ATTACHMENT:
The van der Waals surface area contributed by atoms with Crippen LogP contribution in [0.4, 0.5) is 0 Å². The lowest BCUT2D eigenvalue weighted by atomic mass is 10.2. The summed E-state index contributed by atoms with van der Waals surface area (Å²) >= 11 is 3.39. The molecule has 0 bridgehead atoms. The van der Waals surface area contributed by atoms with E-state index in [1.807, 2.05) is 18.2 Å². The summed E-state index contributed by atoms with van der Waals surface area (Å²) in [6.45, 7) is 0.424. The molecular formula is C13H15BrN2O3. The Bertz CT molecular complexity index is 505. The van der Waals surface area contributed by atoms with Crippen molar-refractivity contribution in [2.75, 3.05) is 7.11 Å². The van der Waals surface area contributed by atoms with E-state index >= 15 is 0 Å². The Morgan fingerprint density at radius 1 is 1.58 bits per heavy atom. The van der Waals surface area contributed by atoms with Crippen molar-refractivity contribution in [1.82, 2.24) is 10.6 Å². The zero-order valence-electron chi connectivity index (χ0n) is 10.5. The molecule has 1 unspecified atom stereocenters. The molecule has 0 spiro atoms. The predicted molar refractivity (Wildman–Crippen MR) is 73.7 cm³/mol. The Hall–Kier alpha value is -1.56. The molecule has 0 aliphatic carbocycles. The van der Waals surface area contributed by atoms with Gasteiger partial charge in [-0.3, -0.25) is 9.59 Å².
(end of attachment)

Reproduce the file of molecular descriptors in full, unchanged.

The van der Waals surface area contributed by atoms with Crippen LogP contribution in [0.4, 0.5) is 0 Å². The lowest BCUT2D eigenvalue weighted by atomic mass is 10.2. The summed E-state index contributed by atoms with van der Waals surface area (Å²) >= 11 is 3.39. The molecule has 0 bridgehead atoms. The van der Waals surface area contributed by atoms with E-state index in [1.807, 2.05) is 18.2 Å². The summed E-state index contributed by atoms with van der Waals surface area (Å²) in [6.45, 7) is 0.424. The molecular formula is C13H15BrN2O3. The Bertz CT molecular complexity index is 505. The van der Waals surface area contributed by atoms with Crippen molar-refractivity contribution in [2.75, 3.05) is 7.11 Å². The van der Waals surface area contributed by atoms with E-state index >= 15 is 0 Å². The Morgan fingerprint density at radius 1 is 1.58 bits per heavy atom. The van der Waals surface area contributed by atoms with Crippen molar-refractivity contribution in [1.82, 2.24) is 10.6 Å². The zero-order valence-electron chi connectivity index (χ0n) is 10.5. The molecule has 1 unspecified atom stereocenters. The molecule has 0 spiro atoms. The predicted molar refractivity (Wildman–Crippen MR) is 73.7 cm³/mol. The Hall–Kier alpha value is -1.56. The molecule has 0 aliphatic carbocycles. The van der Waals surface area contributed by atoms with Gasteiger partial charge in [-0.3, -0.25) is 9.59 Å².